Observing under a street lamp
Last night, I took out mama's new baby, a Televue SDF 101mm refractor. The scope is not new. They are no longer manufactured. The scope was sold as a fluorite apo in its day. I've heard that these scopes do not perform as well as the AP and Takahashi models in terms of color correction, but I wanted one. And it is my birthday this month so Paul wanted to make sure I got a nice present. This year, I really didn't mind selecting my present ;)
I love Televue instruments. Everything is machine made to strict tolerance. The focuser has a velvet action and the dewshield slides silently to it's extended position. I was anxious to get set up for some Thursday night viewing.
My problem is that I live in the middle of Silicon Valley. I rarely can see more than a dozen stars or so in the sky due to the severe light polution. In addition, I have virtually no sky in the back or side yards that are not obstructed. The only location in the yard that has access to the sky is in front, under a street light.
I rarely view from this location but a new scope must have stars to eat. So out I went. I set it up on a Celestron C5 mount, a clone of the Vixen Polaris mount. It took me a few short seconds to realize this mount isn't enough to adequately hold the scope to my liking. Oh it supports it well enough, it's just that I'm very accustomed to a very steady mount for viewing. The scope is not long but it is substantial for its size. Even with hardwood legs, the shaking through the eyepiece was at best annoying. Once settled out however, it performed quite well. I think that this will be going on my G11 mount most of the time I use it. I must note here, that most people would argue the G11 is way too much mount for a small scope this size and that the GP should be fine. I prefer rock solid stability.
Seeing conditions were remarkably good last nigt. The air seemed steady and the transparency was not too bad. I spent some time on easy open clusters. I know where they are relative to my trees... so yes, I was tree hopping to find objects. The scope has a short focal length so with a large eyepiece, it serves quite well as it's own finder. Stars were crisp and well defined. What I would expect from a fine refractor. I popped over to Vega. There was a slight blue haze around the star. Not perfect color correction but still not objectionable. Well within expectations.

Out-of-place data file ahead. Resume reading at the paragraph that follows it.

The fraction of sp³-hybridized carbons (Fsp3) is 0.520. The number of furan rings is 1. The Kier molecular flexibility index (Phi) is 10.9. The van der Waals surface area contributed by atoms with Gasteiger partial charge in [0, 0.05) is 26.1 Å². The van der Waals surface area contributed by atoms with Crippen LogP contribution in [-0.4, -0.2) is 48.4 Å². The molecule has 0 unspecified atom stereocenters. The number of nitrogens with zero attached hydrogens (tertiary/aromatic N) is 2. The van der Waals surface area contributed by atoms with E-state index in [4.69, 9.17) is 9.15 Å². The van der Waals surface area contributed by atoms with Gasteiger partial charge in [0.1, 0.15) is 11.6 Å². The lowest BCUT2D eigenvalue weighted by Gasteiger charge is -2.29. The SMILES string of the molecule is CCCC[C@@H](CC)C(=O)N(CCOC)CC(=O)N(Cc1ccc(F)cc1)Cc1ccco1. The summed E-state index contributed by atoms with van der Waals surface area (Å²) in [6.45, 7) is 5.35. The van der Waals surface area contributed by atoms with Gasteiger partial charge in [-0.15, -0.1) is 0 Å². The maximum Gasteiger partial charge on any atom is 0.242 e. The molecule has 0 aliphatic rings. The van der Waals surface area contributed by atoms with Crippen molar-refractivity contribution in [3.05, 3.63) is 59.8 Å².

The double double was an easy clean split. The stars were beautiful pinpoints of light.
Saturn was up so I popped over for a look see. This was a very nice view for a small telescope. Excellent detail in the bands of the planet and rings. Although still low on the horizon, the image seemed fairly sharp and well defined. A hint of false color was visible.
While out, I decided to compare my Vixen Lanthunum 5mm Eyepiece with the new Vixen Widefield 5mm. The new Widefield is a much larger eyepiece. It's apparent field of view is 65 degrees as compared to the 50 degrees with the standard Vixen. I could tell no difference in image quality or contrast with either eyepiece on stars or on Saturn. I prefer the wide field however. I was using my mount without motorized tracking and it seemed that I had to update my RA much too often. The wider field afforded me the luxury of waiting and spending more time.
My first looks at Jupiter were through the trees. The image was not good due to the obstruction. It later disappeared behind a power pole. I went inside to do some work while the planets got a little higher. I came back out around 11 PM and it had totally clouded over. I took down and put everything away. It cleared up.
As far as the street lamp goes... New toys don't care much their first time out ;)